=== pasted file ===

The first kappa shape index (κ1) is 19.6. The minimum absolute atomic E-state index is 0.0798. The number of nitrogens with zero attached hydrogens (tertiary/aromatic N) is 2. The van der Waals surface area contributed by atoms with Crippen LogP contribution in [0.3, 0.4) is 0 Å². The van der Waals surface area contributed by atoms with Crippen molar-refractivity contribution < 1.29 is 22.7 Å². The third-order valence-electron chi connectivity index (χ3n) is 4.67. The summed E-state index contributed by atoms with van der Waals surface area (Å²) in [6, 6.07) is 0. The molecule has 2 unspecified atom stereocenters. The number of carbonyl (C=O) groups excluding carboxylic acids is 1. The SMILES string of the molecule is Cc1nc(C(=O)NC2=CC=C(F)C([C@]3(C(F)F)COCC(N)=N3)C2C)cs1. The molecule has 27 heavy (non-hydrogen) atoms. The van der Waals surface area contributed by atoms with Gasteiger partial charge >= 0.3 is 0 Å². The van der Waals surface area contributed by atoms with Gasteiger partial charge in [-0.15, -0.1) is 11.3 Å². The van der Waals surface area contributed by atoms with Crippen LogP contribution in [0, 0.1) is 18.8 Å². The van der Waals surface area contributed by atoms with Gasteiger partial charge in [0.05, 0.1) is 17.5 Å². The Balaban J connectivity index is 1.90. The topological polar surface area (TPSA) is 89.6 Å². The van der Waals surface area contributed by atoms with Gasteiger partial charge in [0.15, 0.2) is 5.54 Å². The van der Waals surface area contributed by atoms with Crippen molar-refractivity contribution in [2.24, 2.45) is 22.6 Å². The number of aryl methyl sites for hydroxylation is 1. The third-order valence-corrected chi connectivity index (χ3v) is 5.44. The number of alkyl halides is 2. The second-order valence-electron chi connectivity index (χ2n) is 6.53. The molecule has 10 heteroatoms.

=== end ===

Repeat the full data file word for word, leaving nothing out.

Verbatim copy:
The first kappa shape index (κ1) is 19.6. The minimum absolute atomic E-state index is 0.0798. The number of nitrogens with zero attached hydrogens (tertiary/aromatic N) is 2. The van der Waals surface area contributed by atoms with Crippen LogP contribution in [0.3, 0.4) is 0 Å². The van der Waals surface area contributed by atoms with Crippen molar-refractivity contribution < 1.29 is 22.7 Å². The third-order valence-electron chi connectivity index (χ3n) is 4.67. The summed E-state index contributed by atoms with van der Waals surface area (Å²) in [6, 6.07) is 0. The molecule has 2 unspecified atom stereocenters. The number of carbonyl (C=O) groups excluding carboxylic acids is 1. The SMILES string of the molecule is Cc1nc(C(=O)NC2=CC=C(F)C([C@]3(C(F)F)COCC(N)=N3)C2C)cs1. The molecule has 27 heavy (non-hydrogen) atoms. The van der Waals surface area contributed by atoms with Gasteiger partial charge >= 0.3 is 0 Å². The van der Waals surface area contributed by atoms with Gasteiger partial charge in [-0.15, -0.1) is 11.3 Å². The van der Waals surface area contributed by atoms with Crippen LogP contribution in [0, 0.1) is 18.8 Å². The van der Waals surface area contributed by atoms with Gasteiger partial charge in [0.05, 0.1) is 17.5 Å². The Balaban J connectivity index is 1.90. The topological polar surface area (TPSA) is 89.6 Å². The van der Waals surface area contributed by atoms with Gasteiger partial charge in [0.15, 0.2) is 5.54 Å². The van der Waals surface area contributed by atoms with Crippen molar-refractivity contribution in [2.24, 2.45) is 22.6 Å². The number of aryl methyl sites for hydroxylation is 1. The third-order valence-corrected chi connectivity index (χ3v) is 5.44. The number of alkyl halides is 2. The second-order valence-electron chi connectivity index (χ2n) is 6.53. The molecule has 10 heteroatoms.